Sunday, January 30, 2011

Wondrous Words (1)

Source: (we♥it)

"It is dark and you are near the edge of a cliff, but you're moving slowly, not sure which direction you're heading in. Your steps are tentative but they are still blind in the night. You don't realize how close you are to the edge, how the soft earth could give away, how you could just slip a bit and suddenly plunge into the dark."
- Harlen Coben, Hold Tight

Thursday, January 27, 2011

The Contemps Challenge

End Date: August 15, 2011

Goal: Read at least 18 out of the 21 Contemps books

The Books:
Losing Faith by Denise Jaden
The DUFF by Kody Keplinger
Girl, Stolen by April Henry
The Mockingbirds by Daisy Whitney
Fixing Delilah by Sarah Ockler
Fall for Anything by Courtney Summers
Trapped by Michael Northrop
Rival by Sara Bennett Wealer
Like Mandarin by Kirsten Hubbard
Family by Micah Ostow
Back When You Were Easier to Love by Emily Wing Smith
Pearl by Jo Knowles
Saving June by Hannah Harrington
The Day Before by Lisa Schroeder
Between Here and Forever by Elizabeth Scott
Small Town Sinners by Melissa Walker
Shark & Boys by Kirsten Tracy
Want to Go Private? by Sarah Darer Littman

Monday, January 24, 2011

Not That Kind of Girl - Siobhan Vivian

Publisher: Push

Indiebound Summary:
Natalie Sterling wants to be in control. She wants her friends to be loyal. She wants her classmates to elect her student council president. She wants to find the right guy, not the usual jerk her school has to offer. She wants a good reputation, because she believes that will lead to good things.

But life is messy, and it's very hard to be in control of it. Not when there are freshman girls running around in a pack, trying to get senior guys to sleep with them. Not when your friends have secrets they're no longer comfortable sharing. Not when the boy you once dismissed ends up being the boy you wants to sleep with yourself - but only in secret, with nobody ever finding out.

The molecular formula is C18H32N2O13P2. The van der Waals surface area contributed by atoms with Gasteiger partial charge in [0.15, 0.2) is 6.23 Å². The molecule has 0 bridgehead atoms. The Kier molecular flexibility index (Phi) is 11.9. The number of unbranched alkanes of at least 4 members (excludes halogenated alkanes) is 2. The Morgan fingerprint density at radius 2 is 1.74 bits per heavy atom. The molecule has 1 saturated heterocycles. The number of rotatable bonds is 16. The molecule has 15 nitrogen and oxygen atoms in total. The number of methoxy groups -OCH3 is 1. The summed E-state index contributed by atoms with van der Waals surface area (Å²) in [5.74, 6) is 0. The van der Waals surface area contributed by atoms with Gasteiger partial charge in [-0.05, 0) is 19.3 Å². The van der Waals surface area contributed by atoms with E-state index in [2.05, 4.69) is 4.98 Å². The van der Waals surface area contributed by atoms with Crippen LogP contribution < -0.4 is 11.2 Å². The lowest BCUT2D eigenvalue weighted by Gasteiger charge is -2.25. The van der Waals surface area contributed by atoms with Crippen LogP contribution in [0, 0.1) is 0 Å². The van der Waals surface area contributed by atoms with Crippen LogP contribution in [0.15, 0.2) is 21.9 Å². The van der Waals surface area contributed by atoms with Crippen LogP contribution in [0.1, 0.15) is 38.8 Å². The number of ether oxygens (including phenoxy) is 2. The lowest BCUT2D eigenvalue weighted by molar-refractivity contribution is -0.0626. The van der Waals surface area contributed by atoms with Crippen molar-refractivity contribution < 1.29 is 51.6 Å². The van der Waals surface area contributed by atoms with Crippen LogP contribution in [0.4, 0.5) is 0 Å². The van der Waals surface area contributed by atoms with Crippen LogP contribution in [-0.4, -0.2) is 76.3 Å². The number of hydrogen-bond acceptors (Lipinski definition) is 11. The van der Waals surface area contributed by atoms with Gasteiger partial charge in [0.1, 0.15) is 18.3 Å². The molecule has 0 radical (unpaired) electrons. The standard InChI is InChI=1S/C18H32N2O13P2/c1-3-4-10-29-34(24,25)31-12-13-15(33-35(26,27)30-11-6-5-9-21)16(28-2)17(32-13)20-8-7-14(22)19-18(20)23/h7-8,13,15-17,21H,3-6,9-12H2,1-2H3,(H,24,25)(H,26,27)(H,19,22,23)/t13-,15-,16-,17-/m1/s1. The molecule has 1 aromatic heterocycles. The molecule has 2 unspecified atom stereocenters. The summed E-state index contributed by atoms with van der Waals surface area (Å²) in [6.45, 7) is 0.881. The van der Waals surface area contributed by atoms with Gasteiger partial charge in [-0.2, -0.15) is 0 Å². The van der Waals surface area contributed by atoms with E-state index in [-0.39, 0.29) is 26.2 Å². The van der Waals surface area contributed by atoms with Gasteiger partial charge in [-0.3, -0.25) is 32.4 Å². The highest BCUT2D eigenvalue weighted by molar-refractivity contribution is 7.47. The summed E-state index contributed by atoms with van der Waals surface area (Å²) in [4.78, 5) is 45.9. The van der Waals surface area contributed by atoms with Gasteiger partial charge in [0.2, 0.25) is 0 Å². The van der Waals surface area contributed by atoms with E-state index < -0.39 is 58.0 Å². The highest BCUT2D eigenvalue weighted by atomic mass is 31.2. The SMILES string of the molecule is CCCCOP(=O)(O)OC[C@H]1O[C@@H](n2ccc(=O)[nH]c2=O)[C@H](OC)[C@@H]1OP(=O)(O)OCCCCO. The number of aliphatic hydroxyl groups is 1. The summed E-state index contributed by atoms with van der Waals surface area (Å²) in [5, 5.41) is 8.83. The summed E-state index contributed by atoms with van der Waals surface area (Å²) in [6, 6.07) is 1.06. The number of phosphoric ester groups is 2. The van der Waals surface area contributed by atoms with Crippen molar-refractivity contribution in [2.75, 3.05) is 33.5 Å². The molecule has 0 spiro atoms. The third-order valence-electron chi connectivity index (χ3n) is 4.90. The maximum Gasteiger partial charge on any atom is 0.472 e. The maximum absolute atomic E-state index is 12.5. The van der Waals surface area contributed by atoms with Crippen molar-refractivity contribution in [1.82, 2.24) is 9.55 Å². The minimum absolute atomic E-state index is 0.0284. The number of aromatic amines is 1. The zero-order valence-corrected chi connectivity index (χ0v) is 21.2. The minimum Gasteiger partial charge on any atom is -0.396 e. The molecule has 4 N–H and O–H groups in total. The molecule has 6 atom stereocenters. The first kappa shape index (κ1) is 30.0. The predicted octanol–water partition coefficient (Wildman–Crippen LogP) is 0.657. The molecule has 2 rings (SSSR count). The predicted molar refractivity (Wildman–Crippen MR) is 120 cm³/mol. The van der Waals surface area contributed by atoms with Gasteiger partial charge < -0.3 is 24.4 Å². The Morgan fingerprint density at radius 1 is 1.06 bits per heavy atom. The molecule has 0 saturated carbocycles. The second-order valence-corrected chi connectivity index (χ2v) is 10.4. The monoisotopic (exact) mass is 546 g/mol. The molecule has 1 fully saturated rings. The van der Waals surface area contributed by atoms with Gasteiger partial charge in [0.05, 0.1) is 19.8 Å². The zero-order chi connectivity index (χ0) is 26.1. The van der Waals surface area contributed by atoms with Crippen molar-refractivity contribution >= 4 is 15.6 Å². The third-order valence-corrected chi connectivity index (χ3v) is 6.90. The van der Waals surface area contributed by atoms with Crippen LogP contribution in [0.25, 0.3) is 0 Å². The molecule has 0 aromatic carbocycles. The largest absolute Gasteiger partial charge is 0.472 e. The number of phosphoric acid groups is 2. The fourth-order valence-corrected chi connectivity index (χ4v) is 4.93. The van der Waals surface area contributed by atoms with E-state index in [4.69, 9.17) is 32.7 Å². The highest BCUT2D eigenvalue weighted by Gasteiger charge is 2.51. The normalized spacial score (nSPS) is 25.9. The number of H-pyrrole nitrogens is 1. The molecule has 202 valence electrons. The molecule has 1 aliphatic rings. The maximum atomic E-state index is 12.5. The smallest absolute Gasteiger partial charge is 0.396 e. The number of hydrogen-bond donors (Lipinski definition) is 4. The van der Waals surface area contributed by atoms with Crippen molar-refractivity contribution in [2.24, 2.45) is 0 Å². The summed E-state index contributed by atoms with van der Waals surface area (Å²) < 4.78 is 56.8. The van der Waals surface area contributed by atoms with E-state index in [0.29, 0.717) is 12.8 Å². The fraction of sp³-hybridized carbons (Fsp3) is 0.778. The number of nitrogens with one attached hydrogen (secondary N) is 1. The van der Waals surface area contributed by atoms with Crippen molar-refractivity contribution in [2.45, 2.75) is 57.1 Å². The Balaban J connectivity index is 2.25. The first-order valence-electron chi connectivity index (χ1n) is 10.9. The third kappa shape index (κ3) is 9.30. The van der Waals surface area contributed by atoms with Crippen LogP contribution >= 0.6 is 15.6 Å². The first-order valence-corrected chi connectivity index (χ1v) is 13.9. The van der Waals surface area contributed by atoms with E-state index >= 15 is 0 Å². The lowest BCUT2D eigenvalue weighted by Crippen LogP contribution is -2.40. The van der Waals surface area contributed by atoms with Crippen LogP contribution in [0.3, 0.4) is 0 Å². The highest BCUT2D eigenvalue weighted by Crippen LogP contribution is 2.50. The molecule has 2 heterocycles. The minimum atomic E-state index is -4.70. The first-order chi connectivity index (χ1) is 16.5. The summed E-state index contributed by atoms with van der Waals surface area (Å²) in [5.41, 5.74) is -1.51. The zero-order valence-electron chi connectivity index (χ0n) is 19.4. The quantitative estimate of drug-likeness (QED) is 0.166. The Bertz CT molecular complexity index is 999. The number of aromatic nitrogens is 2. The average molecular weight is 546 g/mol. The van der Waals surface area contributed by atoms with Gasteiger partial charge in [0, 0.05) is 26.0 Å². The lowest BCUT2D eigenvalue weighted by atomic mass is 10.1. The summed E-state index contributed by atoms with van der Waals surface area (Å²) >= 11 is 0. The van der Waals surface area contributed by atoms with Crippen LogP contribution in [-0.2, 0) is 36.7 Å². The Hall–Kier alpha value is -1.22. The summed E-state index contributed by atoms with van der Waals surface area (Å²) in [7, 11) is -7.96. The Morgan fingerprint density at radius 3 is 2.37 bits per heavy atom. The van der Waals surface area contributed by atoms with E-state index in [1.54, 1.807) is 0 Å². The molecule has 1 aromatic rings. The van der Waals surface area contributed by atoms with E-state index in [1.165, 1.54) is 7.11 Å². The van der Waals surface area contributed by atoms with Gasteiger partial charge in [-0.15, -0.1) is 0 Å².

Slut or saint? Winner or loser? Natalie is getting tired of these forced choices - and is now going to find a way to live life in the sometimes messy, sometimes wonderful in-between.

Siobhan Vivian is an author that I placed on my radar ever since I read A Little Friendly Advice . Like Sarah Dessen, Dana Reinhardt, and Deb Caletti, Vivian writes about contemporary teens and the realistic issues they face. To be honest, I enjoyed A Little Friendly Advice and Same Difference, but they weren't exceptional to me. They provided a good couple hours of escape, but I don't remember much about them now. So when I got Not That Kind of Girl, I just expected the same thing. A good book, but nothing that will make a strong impression. And I couldn't be more wrong. Not That Kind of Girl is smart, sassy and full of girl power. And I love it.

Natalie Sterling represents every parents dream child. She's always on the honor roll, participates in student council as president and has clear future goals. She's strong, sensible and in control. Most of all, she prides herself on making the right choices. And that means not getting involved with boys because trusting them is as dangerous as drunk driving. But her beliefs were challenged as Spencer, a girl she use to babysit, enters high school as a freshman. Natalie's belief of feminism is to be as good as the boys and not demean oneself by hitting on boys and sleeping around. When Spencer comes into the picture with her overt sexuality and "sexual power" war cry, Natalie is determined to correct it and to make Spencer see it her way, until things happen and Natalie is suddenly questioning her beliefs and the choices she made.

Not That Kind of Girl is a great representation of the gender relations still going on today. Girls are still stuck between the "good"/"bad" girl dichotomies, while boys get to be more varied. Being a good girl means abstinence and dressing chaste. Whereas a girl that explores or displays her sexuality is seen as "that kind of girl", the bad one - a slut and/or a whore. Vivian explores this issue with complexity, but she never pushes her point. I definitely give her props for taking on a challenging concept and making it work. The well-defined characters, the authentic relationships they had and the realistic dialogue all combine make this a great book.

Note on the cover though: I think it's a cute cover and there is a romance element to the story, but the bubblegum, cutesy cover screams chick-lit and this book is definitely more than that. So don't judge this book by its cover (unless you think the cover is great, then go ahead and judge away). A must-read for any teen feminists!

Favorite Line: "I just needed to be okay with all the kinds of girl I was."
p. 317

Book Source: borrowed from library

Author Website | Indiebound | Goodreads
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